Of course, this action almost always results in a turnover, because it's hard enough to make a great play when everything is going right for you. Doing so when the play is breaking down (or has broken down) is asking for too much. Making the simple play at least ensures that his team retains the possession, and gives them a chance to make a good play. Thus, making the easy play is the great play.
The easy play tends to be the easy pass to a teammate who is not in position to score. The harder play is often trying to shoot off-balance or pass to a player in better scoring position. Of course, the defense is more alert to the options that present the bigger scoring opportunities.
Kevin Love, Timberwolves
When Love drives to the middle of the floor from the wing, he needs to try to release his hook shot just as he reaches the imaginary midline. That way his shoulders will be properly perpendicular to the backboard and the release will be smooth.
By advancing past the line before he shoots it, he has to over-rotate his shoulders to achieve the proper angle, which is very hard to do. Typically, a running hook that is released too late is a missed one.
Michael Beasley, Heat
Beasley loves to float out onto the perimeter, where he can do damage against opposing 4s because of his shooting/slashing game. But his triple-threat action needs a lot of work, starting with the way he brings the ball down below his knees when squaring up his man.
It's a common habit, but it's one that slows him down on his drives (imagine a sprinter starting a race with his back bent forward severely). It also makes it harder to straighten up if he's taking a jump shot. Back straighter, ball held nearer to his core, and he'll be more effective.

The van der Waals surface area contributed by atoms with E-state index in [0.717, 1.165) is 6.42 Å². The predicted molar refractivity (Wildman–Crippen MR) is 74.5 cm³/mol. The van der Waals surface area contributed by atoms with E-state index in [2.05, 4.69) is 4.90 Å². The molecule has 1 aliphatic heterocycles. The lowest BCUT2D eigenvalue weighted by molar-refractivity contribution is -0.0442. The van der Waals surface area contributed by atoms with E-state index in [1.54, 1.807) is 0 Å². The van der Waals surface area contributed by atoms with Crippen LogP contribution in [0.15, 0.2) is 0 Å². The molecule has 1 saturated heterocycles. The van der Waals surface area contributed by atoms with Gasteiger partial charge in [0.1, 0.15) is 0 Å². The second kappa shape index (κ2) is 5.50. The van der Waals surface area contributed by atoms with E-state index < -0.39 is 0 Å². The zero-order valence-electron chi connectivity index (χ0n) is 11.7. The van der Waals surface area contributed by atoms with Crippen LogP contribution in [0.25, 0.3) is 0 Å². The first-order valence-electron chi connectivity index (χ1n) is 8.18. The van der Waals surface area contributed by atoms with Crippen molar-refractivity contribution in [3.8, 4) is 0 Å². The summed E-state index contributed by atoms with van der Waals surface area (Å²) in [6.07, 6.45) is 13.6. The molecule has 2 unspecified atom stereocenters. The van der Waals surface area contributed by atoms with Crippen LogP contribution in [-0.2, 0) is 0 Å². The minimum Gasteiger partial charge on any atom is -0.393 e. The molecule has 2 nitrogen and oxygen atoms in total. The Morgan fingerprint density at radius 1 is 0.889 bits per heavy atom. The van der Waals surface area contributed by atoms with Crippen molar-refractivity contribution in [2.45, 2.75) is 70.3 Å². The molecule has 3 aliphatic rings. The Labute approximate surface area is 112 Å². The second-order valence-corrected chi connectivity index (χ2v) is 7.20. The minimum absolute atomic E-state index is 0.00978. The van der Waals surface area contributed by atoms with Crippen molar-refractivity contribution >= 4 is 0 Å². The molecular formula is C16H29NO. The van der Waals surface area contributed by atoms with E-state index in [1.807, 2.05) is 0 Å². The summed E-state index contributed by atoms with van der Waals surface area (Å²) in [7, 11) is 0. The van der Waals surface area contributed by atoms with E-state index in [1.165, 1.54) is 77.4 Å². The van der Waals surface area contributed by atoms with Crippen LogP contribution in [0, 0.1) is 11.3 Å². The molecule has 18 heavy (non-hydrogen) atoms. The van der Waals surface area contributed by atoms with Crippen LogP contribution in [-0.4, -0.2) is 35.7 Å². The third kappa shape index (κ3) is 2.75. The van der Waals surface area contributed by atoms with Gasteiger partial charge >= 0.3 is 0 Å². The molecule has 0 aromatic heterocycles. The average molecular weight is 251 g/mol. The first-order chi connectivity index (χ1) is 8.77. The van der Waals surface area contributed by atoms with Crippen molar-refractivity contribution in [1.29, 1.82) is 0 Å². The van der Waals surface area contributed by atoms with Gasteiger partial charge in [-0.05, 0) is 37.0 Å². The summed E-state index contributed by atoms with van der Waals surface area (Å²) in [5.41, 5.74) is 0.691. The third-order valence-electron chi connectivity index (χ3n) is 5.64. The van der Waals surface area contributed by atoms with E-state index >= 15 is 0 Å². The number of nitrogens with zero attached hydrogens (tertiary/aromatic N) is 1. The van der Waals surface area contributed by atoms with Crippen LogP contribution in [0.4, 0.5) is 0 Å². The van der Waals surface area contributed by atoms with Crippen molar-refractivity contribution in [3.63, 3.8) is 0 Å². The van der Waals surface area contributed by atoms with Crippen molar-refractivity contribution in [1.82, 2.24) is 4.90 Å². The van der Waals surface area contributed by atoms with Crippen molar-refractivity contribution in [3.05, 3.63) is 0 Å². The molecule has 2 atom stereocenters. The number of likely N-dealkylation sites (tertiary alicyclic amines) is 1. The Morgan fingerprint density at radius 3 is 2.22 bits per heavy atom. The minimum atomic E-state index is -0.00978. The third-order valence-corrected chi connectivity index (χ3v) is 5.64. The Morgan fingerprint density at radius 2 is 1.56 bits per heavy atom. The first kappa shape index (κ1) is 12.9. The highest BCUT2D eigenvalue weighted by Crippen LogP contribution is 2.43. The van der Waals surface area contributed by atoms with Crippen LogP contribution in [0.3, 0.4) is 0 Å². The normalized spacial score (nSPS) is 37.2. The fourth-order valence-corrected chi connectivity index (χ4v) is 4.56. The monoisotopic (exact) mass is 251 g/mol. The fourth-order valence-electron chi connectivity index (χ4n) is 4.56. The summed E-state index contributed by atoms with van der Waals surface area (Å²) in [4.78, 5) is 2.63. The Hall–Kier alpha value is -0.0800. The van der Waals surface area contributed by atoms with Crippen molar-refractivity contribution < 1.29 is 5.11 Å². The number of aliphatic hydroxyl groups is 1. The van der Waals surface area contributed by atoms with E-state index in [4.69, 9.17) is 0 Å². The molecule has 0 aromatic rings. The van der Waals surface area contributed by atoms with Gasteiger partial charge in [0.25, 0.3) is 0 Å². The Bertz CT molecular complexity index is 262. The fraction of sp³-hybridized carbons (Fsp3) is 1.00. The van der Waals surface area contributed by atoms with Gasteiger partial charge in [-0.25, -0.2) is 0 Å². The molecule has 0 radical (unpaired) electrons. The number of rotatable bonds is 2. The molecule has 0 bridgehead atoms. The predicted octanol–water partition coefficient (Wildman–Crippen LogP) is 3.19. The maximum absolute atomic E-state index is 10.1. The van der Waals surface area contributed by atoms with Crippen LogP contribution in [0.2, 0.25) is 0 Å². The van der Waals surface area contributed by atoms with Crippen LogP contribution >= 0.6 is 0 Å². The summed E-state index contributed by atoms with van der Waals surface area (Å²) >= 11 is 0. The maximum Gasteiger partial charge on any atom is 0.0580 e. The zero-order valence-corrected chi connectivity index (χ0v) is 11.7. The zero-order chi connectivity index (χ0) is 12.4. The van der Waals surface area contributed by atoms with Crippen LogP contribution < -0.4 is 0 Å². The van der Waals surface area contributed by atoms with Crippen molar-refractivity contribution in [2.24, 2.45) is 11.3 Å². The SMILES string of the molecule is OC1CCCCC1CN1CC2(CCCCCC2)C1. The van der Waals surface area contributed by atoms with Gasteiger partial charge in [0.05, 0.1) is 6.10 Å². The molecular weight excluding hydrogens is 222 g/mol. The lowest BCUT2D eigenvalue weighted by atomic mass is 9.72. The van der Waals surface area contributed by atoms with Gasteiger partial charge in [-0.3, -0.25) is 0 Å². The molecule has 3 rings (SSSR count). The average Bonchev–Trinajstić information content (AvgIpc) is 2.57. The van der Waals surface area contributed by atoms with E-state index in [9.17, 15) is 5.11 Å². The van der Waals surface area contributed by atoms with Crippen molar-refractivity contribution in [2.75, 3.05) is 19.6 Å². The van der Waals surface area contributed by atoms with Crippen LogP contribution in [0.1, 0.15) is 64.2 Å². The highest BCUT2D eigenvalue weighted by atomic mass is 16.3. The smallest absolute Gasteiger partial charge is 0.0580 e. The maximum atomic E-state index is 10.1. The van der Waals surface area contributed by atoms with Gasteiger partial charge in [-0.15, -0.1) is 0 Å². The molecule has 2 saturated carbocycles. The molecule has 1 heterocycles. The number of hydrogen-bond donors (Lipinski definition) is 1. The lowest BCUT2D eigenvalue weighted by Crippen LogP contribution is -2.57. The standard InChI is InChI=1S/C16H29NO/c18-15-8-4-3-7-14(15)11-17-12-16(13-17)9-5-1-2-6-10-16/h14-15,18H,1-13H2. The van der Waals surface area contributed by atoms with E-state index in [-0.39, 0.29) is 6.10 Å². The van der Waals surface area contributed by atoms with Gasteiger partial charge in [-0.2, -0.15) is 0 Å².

D.J. Augustin, Bobcats
Augustin can get to about any spot on the floor he wants to; he's that quick with the ball. And his outside shot forces players to close him out hot, which gives him many chances to fake a shot and drive past them and get into his midrange game. But here is where he really has to focus: Jumping straight up on those jumpers.
Shooting a runner is one thing, where he jumps off one leg while floating at an angle towards the baseline. Shooting a floater is something else, when he releases a one handed-shot while floating towards the rim (off one leg or two). But when he shoots his regular midrange jumper, "straight up, straight down" is the mantra to be repeated again and again. That balance is something he'll need in order to make the shot consistently.
Rudy Fernandez, Trail Blazers
Most coaches teach defense as something that starts with the feet, and Fernandez is definitely a guy who can get better at sliding a step or two more when defending dribble attacks. Like most players, when he lifts his hands up to contest the inevitable shot coming off the drive, he often stops moving his feet.
But using your hands is also an effective way to establish some good defense, by harassing passers and influencing dribblers. Fernandez is long and quick, but often is too passive when defending someone in space. In some cases, he stretches his arms a bit backwards, making it even easier for his man to navigate the terrain. One arm in, one arm up, or both arms spread wide -- either way would be a better plan for him.
Danilo Gallinari, Knicks
Playing defense in the NBA, especially off the ball, requires concentration above all else. Awareness to what's happening is Step 1 -- without it, athleticism, length and strength are mostly meaningless. Gallinari tends to drift off on this side of the floor, mostly when his man is away from the action -- which is precisely when he should be locked in the most.
Of course this is a product of his age and inexperience, but his defense won't get better unless he first intends for it to improve.
David Thorpe is an NBA analyst for Scouts Inc. and the executive director of the Pro Training Center in Clearwater, Fla., where he oversees the player development program for more than 40 NBA, European League and D-League players. Those players include Kevin Martin, Rob Kurz, Luol Deng, Courtney Lee and Tyrus Thomas. To e-mail him, click here.
Here's how the members of the NBA's rookie class can make their last month of the season their best one.